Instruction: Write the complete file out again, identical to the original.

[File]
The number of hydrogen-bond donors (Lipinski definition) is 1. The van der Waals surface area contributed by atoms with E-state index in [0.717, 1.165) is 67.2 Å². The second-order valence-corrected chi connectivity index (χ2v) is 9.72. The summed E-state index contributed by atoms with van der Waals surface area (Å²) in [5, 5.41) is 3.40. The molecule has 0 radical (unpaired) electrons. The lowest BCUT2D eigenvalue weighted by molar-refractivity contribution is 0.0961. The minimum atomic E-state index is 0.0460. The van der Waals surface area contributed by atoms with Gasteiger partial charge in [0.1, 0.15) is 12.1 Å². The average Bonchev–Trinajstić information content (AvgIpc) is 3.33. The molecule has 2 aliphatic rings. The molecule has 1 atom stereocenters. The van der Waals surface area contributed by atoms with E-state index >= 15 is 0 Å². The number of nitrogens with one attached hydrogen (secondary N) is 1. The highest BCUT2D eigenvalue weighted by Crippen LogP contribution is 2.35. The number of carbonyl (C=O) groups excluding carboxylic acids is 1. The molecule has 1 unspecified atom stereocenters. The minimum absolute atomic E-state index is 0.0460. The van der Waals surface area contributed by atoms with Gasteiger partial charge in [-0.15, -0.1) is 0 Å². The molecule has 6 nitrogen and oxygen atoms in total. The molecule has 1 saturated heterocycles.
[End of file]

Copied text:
The number of hydrogen-bond donors (Lipinski definition) is 1. The van der Waals surface area contributed by atoms with E-state index in [0.717, 1.165) is 67.2 Å². The second-order valence-corrected chi connectivity index (χ2v) is 9.72. The summed E-state index contributed by atoms with van der Waals surface area (Å²) in [5, 5.41) is 3.40. The molecule has 0 radical (unpaired) electrons. The lowest BCUT2D eigenvalue weighted by molar-refractivity contribution is 0.0961. The minimum atomic E-state index is 0.0460. The van der Waals surface area contributed by atoms with Gasteiger partial charge in [0.1, 0.15) is 12.1 Å². The average Bonchev–Trinajstić information content (AvgIpc) is 3.33. The molecule has 2 aliphatic rings. The molecule has 1 atom stereocenters. The van der Waals surface area contributed by atoms with E-state index >= 15 is 0 Å². The number of nitrogens with one attached hydrogen (secondary N) is 1. The highest BCUT2D eigenvalue weighted by Crippen LogP contribution is 2.35. The number of carbonyl (C=O) groups excluding carboxylic acids is 1. The molecule has 1 unspecified atom stereocenters. The minimum absolute atomic E-state index is 0.0460. The van der Waals surface area contributed by atoms with Gasteiger partial charge in [-0.15, -0.1) is 0 Å². The molecule has 6 nitrogen and oxygen atoms in total. The molecule has 1 saturated heterocycles.